These services are offered through Food Stamps, Supplemental Security Income, and Temporary Assistance for Needy Families, Earned Income Tax Credit and Unemployment Compensation. In 1994-95, according to the Government of Canada”s overview of Income Security , the Canadian governments ! spent a total of 88,900,000,000 dollars on Income Security. When divided by the approximate population at the time, 29,500,000 people, it averages out to 3014 Canadian dollars per citizen. If that number is then multiplied that by . as the Canadian dollar was worth approximately 86 cents American at the time, we get 2050; the average spent per citizen in American dollars.
The United States governments spent 257,000,000,000 dollars on Income Security in 1999, according to the Budget of The United States Government for the fiscal year 2001 . When divided by the US population in 1999, which was 272,691,000, according to the US Census Bureau , we get the amount spent per citizen on Income Security: 942 US dollars. It seems as though Canada spends more on Income Security, but it must be taken in account that the US also has what they call Social Security.
The latter covers Old-Age benefits, and Survivors, and Disability Insurance. Since these services fall under the Canadian defi! nition of Social Insurance, it would only be fair to measure them under the same variable. According to the US Census Bureau, 383 billion dollars was spent on Social Security in the US in 1999. That comes out to 1405 US dollars per citizen. When added to the previous total (amount spent per US citizen on Income Security) we get a total of 2347 US dollars spent per US citizen, compared to 2050 US dollars spent per citizen in Canada.
However, before declaring the United States more socialist when it comes to Income Security, we must consider the fact that the Canadian data dates back to 1994-95, almost five years younger than the American data. It must be assumed that the Canadian Government has increased its spending on Income Security since 1995, as has been the trend with all of the social services for both Canada and the US. However, we must still recognize the fact that the United States governments spend a good deal of money on these types of services and can be said to sp! end more, or perhaps only slightly less than the Canadian governments do.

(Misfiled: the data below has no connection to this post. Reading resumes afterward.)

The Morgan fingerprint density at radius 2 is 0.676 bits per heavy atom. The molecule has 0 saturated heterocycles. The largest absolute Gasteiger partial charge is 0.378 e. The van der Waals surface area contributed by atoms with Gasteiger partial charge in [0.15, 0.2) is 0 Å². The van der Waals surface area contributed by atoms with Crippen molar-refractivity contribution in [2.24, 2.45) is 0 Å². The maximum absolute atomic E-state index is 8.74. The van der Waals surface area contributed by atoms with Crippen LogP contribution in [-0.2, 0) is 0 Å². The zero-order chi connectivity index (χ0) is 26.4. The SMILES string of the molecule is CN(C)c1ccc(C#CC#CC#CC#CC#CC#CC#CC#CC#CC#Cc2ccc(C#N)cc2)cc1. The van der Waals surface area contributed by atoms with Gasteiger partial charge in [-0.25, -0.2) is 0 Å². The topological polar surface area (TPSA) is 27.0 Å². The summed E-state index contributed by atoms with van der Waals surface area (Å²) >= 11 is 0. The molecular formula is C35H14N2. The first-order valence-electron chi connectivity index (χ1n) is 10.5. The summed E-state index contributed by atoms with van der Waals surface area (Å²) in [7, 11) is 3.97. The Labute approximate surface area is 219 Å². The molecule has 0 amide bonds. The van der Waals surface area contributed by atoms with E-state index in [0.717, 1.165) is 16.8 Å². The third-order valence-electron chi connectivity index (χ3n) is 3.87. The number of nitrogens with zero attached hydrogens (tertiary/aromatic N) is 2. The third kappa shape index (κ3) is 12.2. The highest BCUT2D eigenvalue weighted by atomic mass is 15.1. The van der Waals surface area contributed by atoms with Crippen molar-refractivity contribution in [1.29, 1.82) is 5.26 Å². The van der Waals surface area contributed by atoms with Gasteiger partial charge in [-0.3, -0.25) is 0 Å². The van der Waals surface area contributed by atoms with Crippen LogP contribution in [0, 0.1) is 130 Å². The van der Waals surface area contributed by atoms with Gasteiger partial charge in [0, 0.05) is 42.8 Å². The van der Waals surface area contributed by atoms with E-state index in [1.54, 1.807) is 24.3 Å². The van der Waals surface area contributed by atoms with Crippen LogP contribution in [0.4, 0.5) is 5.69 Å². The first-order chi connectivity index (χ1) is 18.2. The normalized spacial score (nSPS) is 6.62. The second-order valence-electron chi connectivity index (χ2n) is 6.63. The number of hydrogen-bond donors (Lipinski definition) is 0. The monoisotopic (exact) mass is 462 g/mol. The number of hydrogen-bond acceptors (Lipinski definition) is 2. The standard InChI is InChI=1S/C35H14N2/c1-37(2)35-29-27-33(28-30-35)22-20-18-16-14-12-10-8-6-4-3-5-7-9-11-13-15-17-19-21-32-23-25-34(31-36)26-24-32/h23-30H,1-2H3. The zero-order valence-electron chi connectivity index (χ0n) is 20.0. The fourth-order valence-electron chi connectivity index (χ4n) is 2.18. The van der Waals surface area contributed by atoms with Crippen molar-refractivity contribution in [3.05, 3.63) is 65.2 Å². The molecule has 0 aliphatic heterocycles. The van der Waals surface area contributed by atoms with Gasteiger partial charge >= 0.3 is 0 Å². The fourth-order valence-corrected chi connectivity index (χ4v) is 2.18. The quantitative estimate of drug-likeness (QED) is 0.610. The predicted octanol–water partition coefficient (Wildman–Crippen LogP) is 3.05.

The final social service variable to be inspected is health care. In order to compare the two countries’ health care systems, two indicators will be examined: the number of health services offered for free and the amount spent per citizen on heath care. In the United States, there are two types of heath care services: Medicare and Medicaid. According the US Federal Government , Medicare is offered to most citizens who are 65 years of age or older, people entitled to Social Security disability payments for 2 years or more, and people with end-stage renal disease.
Medicaid is offered to certain low-income families to help cover their medical costs . The Medicare recipients will receive durable medical equipment such as oxygen equipment, wheelchairs, arm, leg, back and neck braces, ostomy pouches, surgical dressings, splints and casts, one pair of eyeglasses after surgery, and other medically necessary equipment that a doctor prescribes for use at home. Medicare also helps cove! r the costs for doctor’s services, outpatient hospital care, blood, lab tests and physical and occupational therapy. Medicaid on the other hand covers much more.
On the other hand, according to the Health Care Financing Administration, Medicaid recipients receive inpatient and outpatient hospital services, physician services, medical and surgical dental services, nursing facility services for persons aged 21 or older, laboratory and x-ray services, pediatric and family nurse practitioner services, ambulatory services to individuals under the age of 18 and individuals entitled to institutional services, prenatal care and delivery services for pregnant women, as well as some home health and clinical services.